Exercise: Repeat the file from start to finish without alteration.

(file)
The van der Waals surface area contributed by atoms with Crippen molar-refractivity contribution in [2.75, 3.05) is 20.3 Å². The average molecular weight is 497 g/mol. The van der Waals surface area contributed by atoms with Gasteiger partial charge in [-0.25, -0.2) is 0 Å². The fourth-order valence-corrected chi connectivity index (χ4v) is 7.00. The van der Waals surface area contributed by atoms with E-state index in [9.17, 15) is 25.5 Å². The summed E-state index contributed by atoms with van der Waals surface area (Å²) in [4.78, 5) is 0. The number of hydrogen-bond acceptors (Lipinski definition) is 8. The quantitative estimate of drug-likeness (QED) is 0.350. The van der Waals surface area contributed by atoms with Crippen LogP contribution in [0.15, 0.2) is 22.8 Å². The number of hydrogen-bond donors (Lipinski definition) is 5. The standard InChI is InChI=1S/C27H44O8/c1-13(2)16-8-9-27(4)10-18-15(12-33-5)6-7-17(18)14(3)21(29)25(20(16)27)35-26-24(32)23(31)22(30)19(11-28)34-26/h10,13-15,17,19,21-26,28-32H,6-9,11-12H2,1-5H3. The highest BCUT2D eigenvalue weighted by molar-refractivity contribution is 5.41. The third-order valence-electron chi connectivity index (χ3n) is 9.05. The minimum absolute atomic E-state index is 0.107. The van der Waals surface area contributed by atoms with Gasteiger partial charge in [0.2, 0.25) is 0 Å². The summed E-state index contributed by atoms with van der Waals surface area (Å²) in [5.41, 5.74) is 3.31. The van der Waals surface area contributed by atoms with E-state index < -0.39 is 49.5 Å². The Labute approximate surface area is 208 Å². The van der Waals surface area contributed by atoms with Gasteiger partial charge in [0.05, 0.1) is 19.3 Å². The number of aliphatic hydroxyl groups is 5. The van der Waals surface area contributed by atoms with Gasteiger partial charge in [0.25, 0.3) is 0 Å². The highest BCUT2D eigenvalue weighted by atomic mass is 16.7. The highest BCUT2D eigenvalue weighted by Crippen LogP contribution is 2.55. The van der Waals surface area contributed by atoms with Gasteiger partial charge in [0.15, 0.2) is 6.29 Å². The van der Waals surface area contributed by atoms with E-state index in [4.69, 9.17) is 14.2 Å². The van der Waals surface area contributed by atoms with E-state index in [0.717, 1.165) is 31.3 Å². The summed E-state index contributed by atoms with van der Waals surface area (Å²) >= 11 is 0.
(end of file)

The van der Waals surface area contributed by atoms with Crippen molar-refractivity contribution in [2.75, 3.05) is 20.3 Å². The average molecular weight is 497 g/mol. The van der Waals surface area contributed by atoms with Gasteiger partial charge in [-0.25, -0.2) is 0 Å². The fourth-order valence-corrected chi connectivity index (χ4v) is 7.00. The van der Waals surface area contributed by atoms with E-state index in [9.17, 15) is 25.5 Å². The summed E-state index contributed by atoms with van der Waals surface area (Å²) in [4.78, 5) is 0. The number of hydrogen-bond acceptors (Lipinski definition) is 8. The quantitative estimate of drug-likeness (QED) is 0.350. The van der Waals surface area contributed by atoms with Crippen LogP contribution in [0.15, 0.2) is 22.8 Å². The number of hydrogen-bond donors (Lipinski definition) is 5. The standard InChI is InChI=1S/C27H44O8/c1-13(2)16-8-9-27(4)10-18-15(12-33-5)6-7-17(18)14(3)21(29)25(20(16)27)35-26-24(32)23(31)22(30)19(11-28)34-26/h10,13-15,17,19,21-26,28-32H,6-9,11-12H2,1-5H3. The highest BCUT2D eigenvalue weighted by molar-refractivity contribution is 5.41. The third-order valence-electron chi connectivity index (χ3n) is 9.05. The minimum absolute atomic E-state index is 0.107. The van der Waals surface area contributed by atoms with Gasteiger partial charge in [0.2, 0.25) is 0 Å². The summed E-state index contributed by atoms with van der Waals surface area (Å²) in [5.41, 5.74) is 3.31. The van der Waals surface area contributed by atoms with E-state index < -0.39 is 49.5 Å². The Labute approximate surface area is 208 Å². The van der Waals surface area contributed by atoms with Gasteiger partial charge in [0.05, 0.1) is 19.3 Å². The number of aliphatic hydroxyl groups is 5. The van der Waals surface area contributed by atoms with Gasteiger partial charge in [0.25, 0.3) is 0 Å². The highest BCUT2D eigenvalue weighted by atomic mass is 16.7. The highest BCUT2D eigenvalue weighted by Crippen LogP contribution is 2.55. The van der Waals surface area contributed by atoms with Gasteiger partial charge in [0.15, 0.2) is 6.29 Å². The van der Waals surface area contributed by atoms with E-state index in [4.69, 9.17) is 14.2 Å². The van der Waals surface area contributed by atoms with E-state index in [0.717, 1.165) is 31.3 Å². The summed E-state index contributed by atoms with van der Waals surface area (Å²) >= 11 is 0.